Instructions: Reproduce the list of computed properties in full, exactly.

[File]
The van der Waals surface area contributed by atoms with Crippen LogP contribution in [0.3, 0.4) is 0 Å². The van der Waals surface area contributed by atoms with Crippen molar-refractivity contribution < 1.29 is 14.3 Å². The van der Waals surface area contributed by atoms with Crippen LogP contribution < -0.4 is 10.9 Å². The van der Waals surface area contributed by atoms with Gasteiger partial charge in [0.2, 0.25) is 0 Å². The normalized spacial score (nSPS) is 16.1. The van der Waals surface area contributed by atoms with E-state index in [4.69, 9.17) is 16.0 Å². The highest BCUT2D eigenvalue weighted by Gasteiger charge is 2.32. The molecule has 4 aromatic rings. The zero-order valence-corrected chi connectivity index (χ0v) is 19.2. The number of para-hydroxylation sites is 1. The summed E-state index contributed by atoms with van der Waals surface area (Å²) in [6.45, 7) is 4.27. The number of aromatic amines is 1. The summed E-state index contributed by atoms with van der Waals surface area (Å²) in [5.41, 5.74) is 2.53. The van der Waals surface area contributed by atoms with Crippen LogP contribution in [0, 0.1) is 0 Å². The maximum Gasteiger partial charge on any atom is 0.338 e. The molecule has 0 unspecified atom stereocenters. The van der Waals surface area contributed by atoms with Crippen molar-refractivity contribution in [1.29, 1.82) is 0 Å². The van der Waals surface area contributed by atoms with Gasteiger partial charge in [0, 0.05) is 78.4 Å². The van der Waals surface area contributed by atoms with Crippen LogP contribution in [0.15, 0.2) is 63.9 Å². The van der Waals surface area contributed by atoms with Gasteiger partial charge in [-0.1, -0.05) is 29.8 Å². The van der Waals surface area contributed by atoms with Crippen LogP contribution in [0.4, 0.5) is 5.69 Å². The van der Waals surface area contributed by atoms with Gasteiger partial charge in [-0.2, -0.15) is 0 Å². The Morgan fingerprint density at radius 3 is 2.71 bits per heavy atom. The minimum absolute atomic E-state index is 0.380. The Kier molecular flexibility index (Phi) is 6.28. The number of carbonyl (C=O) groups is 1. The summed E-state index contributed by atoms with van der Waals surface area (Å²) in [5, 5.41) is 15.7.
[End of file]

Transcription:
The van der Waals surface area contributed by atoms with Crippen LogP contribution in [0.3, 0.4) is 0 Å². The van der Waals surface area contributed by atoms with Crippen molar-refractivity contribution < 1.29 is 14.3 Å². The van der Waals surface area contributed by atoms with Crippen LogP contribution < -0.4 is 10.9 Å². The van der Waals surface area contributed by atoms with Gasteiger partial charge in [0.2, 0.25) is 0 Å². The normalized spacial score (nSPS) is 16.1. The van der Waals surface area contributed by atoms with E-state index in [4.69, 9.17) is 16.0 Å². The highest BCUT2D eigenvalue weighted by Gasteiger charge is 2.32. The molecule has 4 aromatic rings. The zero-order valence-corrected chi connectivity index (χ0v) is 19.2. The number of para-hydroxylation sites is 1. The summed E-state index contributed by atoms with van der Waals surface area (Å²) in [6.45, 7) is 4.27. The number of aromatic amines is 1. The summed E-state index contributed by atoms with van der Waals surface area (Å²) in [5.41, 5.74) is 2.53. The van der Waals surface area contributed by atoms with Crippen LogP contribution in [0, 0.1) is 0 Å². The maximum Gasteiger partial charge on any atom is 0.338 e. The molecule has 0 unspecified atom stereocenters. The van der Waals surface area contributed by atoms with Crippen molar-refractivity contribution in [1.29, 1.82) is 0 Å². The van der Waals surface area contributed by atoms with Gasteiger partial charge in [0, 0.05) is 78.4 Å². The van der Waals surface area contributed by atoms with Crippen LogP contribution in [0.15, 0.2) is 63.9 Å². The van der Waals surface area contributed by atoms with Gasteiger partial charge in [-0.1, -0.05) is 29.8 Å². The van der Waals surface area contributed by atoms with Crippen LogP contribution in [0.4, 0.5) is 5.69 Å². The van der Waals surface area contributed by atoms with Gasteiger partial charge in [-0.2, -0.15) is 0 Å². The Morgan fingerprint density at radius 3 is 2.71 bits per heavy atom. The minimum absolute atomic E-state index is 0.380. The Kier molecular flexibility index (Phi) is 6.28. The number of carbonyl (C=O) groups is 1. The summed E-state index contributed by atoms with van der Waals surface area (Å²) in [5, 5.41) is 15.7.